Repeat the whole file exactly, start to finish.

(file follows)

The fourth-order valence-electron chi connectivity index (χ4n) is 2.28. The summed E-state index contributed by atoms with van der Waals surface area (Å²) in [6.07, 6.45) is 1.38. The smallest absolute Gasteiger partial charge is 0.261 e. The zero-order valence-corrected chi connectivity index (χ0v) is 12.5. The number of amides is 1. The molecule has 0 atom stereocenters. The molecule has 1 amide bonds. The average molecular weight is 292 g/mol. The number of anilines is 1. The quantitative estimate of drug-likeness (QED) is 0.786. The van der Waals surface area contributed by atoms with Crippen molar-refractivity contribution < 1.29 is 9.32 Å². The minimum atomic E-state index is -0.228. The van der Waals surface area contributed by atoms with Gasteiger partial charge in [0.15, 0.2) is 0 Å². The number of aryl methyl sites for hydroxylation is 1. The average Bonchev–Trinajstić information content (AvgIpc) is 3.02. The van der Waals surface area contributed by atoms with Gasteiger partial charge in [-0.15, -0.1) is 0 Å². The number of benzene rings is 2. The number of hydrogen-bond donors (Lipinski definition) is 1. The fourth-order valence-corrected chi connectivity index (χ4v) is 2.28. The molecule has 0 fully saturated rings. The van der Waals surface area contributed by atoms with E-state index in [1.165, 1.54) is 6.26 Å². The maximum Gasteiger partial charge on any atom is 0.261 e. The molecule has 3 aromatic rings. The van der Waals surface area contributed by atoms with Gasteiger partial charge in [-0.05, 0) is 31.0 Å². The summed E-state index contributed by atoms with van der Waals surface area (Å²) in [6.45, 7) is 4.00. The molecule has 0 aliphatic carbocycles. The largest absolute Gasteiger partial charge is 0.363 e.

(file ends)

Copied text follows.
The fourth-order valence-electron chi connectivity index (χ4n) is 2.28. The summed E-state index contributed by atoms with van der Waals surface area (Å²) in [6.07, 6.45) is 1.38. The smallest absolute Gasteiger partial charge is 0.261 e. The zero-order valence-corrected chi connectivity index (χ0v) is 12.5. The number of amides is 1. The molecule has 0 atom stereocenters. The molecule has 1 amide bonds. The average molecular weight is 292 g/mol. The number of anilines is 1. The quantitative estimate of drug-likeness (QED) is 0.786. The van der Waals surface area contributed by atoms with Crippen molar-refractivity contribution < 1.29 is 9.32 Å². The minimum atomic E-state index is -0.228. The van der Waals surface area contributed by atoms with Gasteiger partial charge in [0.15, 0.2) is 0 Å². The number of aryl methyl sites for hydroxylation is 1. The average Bonchev–Trinajstić information content (AvgIpc) is 3.02. The van der Waals surface area contributed by atoms with Gasteiger partial charge in [-0.15, -0.1) is 0 Å². The number of benzene rings is 2. The number of hydrogen-bond donors (Lipinski definition) is 1. The fourth-order valence-corrected chi connectivity index (χ4v) is 2.28. The molecule has 0 fully saturated rings. The van der Waals surface area contributed by atoms with E-state index in [1.165, 1.54) is 6.26 Å². The maximum Gasteiger partial charge on any atom is 0.261 e. The molecule has 3 aromatic rings. The van der Waals surface area contributed by atoms with Gasteiger partial charge in [-0.05, 0) is 31.0 Å². The summed E-state index contributed by atoms with van der Waals surface area (Å²) in [6.45, 7) is 4.00. The molecule has 0 aliphatic carbocycles. The largest absolute Gasteiger partial charge is 0.363 e.